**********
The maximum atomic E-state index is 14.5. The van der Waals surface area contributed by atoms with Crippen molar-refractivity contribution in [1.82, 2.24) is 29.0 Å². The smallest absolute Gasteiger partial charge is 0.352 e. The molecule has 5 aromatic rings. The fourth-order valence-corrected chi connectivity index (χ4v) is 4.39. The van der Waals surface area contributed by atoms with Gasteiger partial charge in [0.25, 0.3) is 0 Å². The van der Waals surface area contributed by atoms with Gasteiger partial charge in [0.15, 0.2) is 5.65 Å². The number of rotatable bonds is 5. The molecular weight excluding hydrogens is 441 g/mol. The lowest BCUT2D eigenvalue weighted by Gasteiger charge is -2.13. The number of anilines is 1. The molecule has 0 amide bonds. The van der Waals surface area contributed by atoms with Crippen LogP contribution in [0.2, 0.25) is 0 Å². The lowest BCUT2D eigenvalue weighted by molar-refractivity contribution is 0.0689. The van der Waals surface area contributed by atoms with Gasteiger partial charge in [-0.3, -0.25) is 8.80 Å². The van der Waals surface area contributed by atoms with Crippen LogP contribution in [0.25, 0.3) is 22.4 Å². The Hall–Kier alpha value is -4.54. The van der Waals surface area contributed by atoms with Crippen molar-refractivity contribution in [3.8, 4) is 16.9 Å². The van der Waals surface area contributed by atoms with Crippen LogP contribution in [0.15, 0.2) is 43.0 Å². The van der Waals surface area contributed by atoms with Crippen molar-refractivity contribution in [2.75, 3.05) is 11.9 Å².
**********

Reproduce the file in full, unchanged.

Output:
The maximum atomic E-state index is 14.5. The van der Waals surface area contributed by atoms with Crippen molar-refractivity contribution in [1.82, 2.24) is 29.0 Å². The smallest absolute Gasteiger partial charge is 0.352 e. The molecule has 5 aromatic rings. The fourth-order valence-corrected chi connectivity index (χ4v) is 4.39. The van der Waals surface area contributed by atoms with Gasteiger partial charge in [0.25, 0.3) is 0 Å². The van der Waals surface area contributed by atoms with Gasteiger partial charge in [0.15, 0.2) is 5.65 Å². The number of rotatable bonds is 5. The molecular weight excluding hydrogens is 441 g/mol. The lowest BCUT2D eigenvalue weighted by Gasteiger charge is -2.13. The number of anilines is 1. The molecule has 0 amide bonds. The van der Waals surface area contributed by atoms with Crippen LogP contribution in [0.2, 0.25) is 0 Å². The lowest BCUT2D eigenvalue weighted by molar-refractivity contribution is 0.0689. The van der Waals surface area contributed by atoms with Gasteiger partial charge in [-0.3, -0.25) is 8.80 Å². The van der Waals surface area contributed by atoms with Crippen LogP contribution in [0.25, 0.3) is 22.4 Å². The Hall–Kier alpha value is -4.54. The van der Waals surface area contributed by atoms with Crippen molar-refractivity contribution in [3.8, 4) is 16.9 Å². The van der Waals surface area contributed by atoms with Crippen LogP contribution in [0.15, 0.2) is 43.0 Å². The van der Waals surface area contributed by atoms with Crippen molar-refractivity contribution in [2.75, 3.05) is 11.9 Å².